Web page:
This is a best prospect industry sector for this country. Includes a market overview and trade data.
Automotive sales and services represent one of Tunisia’s major economic sectors. Vehicles are not fully manufactured locally, but Tunisia does have a small car-assembly industry. The GOT utilizes a strict quota system that caps the number of vehicles allowed into the country annually. The quota thresholds take into consideration Tunisia’s trade deficit, market demand for new vehicles, and investment arrangements among foreign carmakers and domestic parts manufacturers. As of 2012, all vehicles older than five years, including heavy trucks, have been prohibited entry. Tunisian customs applies a graduated tax on all vehicle imports that rises with vehicle age up to the five-year limit.
The total number of passenger cars in circulation is around 2 million. In 2021, sales of new passenger cars and pick-up trucks totaled 61,659 vehicles, a 24% increase compared to 2020, but the number of vehicles sold in the market is much higher, due to imports by private individuals. The Tunisian automobile market has been historically dominated by European brands, however, the total market share of the 20 Asian brands represented in Tunisia, such as Toyota, Kia, Hyundai, Suzuki, Haval, and Geely, reached 58.8% in 2021. Both GM and Ford are present, though market share for U.S. cars remains under 10%. The market for hybrid powertrain vehicles is still undeveloped; thus far only Toyota, Kia, and Hyundai offer hybrid car models in Tunisia. In January 2020, the former British brand Morris Garages (MG), now owned by the Chinese group SAIC Motor, received Tunisian government authorization to market the first 100% electric car in the country. In 2021, Hyundai also launched a new electric car model in Tunisia. French multinational Total Energies launched the first public charging station for electric vehicles in Tunis and intends to install them at all its filling stations in the capital and surrounding suburbs. National Petroleum Distribution Company (Agil) and Tunisian power utility STEG agreed to establish a pilot of 10 charging stations for electric cars located in the country’s six largest cities.
Effective January 2022, the GOT implemented a 50% customs duty reduction on hybrid cars and a full duty exemption on electric vehicles to encourage the expansion of the sector. However, the lack of charging station infrastructure, little after sales service know-how, and the relatively higher prices of the vehicles compared to combustion-engine still hamper the segment’s growth.
Automobiles with large-capacity engines carry a higher consumption tax, with rates up to 277% for gasoline engines and 360% for diesel-fueled engines. The government reduces these rates to 67% and 88%, respectively, if imported via authorized distributors. The reduced tax scale is intended to allow the price of automobiles sold through authorized dealerships to be competitive with vehicles purchased privately overseas and shipped back to Tunisia.
The pump price for diesel and gasoline reflects global oil prices and is comparable to fuel costs in the United States. Tunisian drivers pay more than their counterparts in neighboring Libya and Algeria but substantially less than European drivers. Two grades of diesel and unleaded fuel are available.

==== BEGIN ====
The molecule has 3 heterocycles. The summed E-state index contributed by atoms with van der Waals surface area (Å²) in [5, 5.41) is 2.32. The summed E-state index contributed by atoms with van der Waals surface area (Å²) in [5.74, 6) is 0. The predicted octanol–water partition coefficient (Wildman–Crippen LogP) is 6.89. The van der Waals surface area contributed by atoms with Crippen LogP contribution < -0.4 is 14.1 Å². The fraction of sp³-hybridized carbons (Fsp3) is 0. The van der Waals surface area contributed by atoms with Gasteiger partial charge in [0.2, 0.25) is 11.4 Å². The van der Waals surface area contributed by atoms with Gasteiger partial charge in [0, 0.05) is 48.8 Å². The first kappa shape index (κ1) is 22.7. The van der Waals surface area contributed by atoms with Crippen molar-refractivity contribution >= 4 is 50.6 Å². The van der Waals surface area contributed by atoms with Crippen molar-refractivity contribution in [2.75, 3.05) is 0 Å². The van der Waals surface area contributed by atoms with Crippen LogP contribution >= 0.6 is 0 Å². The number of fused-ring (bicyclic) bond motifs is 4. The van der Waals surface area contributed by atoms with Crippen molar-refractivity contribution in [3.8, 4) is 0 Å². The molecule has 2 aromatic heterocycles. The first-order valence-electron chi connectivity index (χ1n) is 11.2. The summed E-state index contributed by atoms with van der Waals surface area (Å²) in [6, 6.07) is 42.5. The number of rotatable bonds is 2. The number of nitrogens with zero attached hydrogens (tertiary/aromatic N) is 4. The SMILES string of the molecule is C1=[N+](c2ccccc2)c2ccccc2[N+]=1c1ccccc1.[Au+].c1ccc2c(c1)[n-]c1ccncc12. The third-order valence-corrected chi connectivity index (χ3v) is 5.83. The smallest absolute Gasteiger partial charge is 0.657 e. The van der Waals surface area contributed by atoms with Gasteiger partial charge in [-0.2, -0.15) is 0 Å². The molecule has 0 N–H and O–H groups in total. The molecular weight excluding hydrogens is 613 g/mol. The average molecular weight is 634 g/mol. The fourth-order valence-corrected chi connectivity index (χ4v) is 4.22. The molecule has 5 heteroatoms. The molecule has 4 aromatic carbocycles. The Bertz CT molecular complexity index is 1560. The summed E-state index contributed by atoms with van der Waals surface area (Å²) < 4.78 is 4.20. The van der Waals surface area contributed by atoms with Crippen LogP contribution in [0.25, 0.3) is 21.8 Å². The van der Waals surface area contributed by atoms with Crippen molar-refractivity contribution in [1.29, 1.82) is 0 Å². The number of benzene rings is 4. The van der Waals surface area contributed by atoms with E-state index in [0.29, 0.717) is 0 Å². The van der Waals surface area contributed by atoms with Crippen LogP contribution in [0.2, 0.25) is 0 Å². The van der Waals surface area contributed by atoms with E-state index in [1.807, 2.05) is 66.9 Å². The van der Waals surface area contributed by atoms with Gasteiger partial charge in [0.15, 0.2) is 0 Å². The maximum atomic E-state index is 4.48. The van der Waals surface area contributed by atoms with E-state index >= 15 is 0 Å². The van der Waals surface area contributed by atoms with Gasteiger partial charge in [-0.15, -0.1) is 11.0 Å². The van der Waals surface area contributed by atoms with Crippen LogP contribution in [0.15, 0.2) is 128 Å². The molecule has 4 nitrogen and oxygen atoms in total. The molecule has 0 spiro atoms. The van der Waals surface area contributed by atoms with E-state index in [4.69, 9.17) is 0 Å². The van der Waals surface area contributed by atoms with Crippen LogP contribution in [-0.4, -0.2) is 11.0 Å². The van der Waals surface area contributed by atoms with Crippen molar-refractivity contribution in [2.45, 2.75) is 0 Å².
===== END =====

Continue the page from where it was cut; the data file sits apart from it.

More than 260 automotive component companies, of which 65% are totally exporting, operate in Tunisia through the entire value chain of automotive spare parts, electrical cables and wires, electronics, engine components, design, plastic and rubber, and textile and leather. The automotive industry in Tunisia employs about 80,000 direct jobs as of 2019. The Tunisian Automotive Association, a leading Tunisian automotive component industry trade organization, has 40 member companies.
The Tunisian market presents opportunities for mid-sized U.S. vehicles, including pickups and SUVs. Tunisian dealers express interest in representing U.S. auto manufacturers. There is local demand for larger vehicle assembly plants, mainly for heavy trucks (3.5+ tons), pickup trucks, and minibus vans, which could attract foreign investors. Some Asian brands such as Geely (China), Hyundai (South Korea), Kinglong (China), Mahindra (India), and SsangYong (South Korea) are already investing in local assembly projects. Expansion of the market for U.S.-brand vehicles will contribute to higher demand for U.S. automotive parts and components. Dealer service departments will remain a potential profit center as well, despite the widespread availability of mechanic shops.
Post-revolution restructuring of the automotive sector has allowed for a more open market with more foreign brands. U.S. manufacturers should be sensitive not only to the current European-dominated market structure, but also to the potential for new market entrants, especially from Asia. The motorization rate in Tunisia is very low, with only 135 vehicles per 1,000 inhabitants in 2020 (a quarter of the rate in Europe).
Attracting investment in the manufacture of automobile components for export is a priority for the GOT, especially during the current economic situation marked by the exit of several investors from Ukraine. Operations dedicated for export of automotive parts to European markets offer promise, and several U.S. companies have successfully invested in this sector. For domestic sales, Tunisians can be very price sensitive, and the price of spare parts often trumps quality.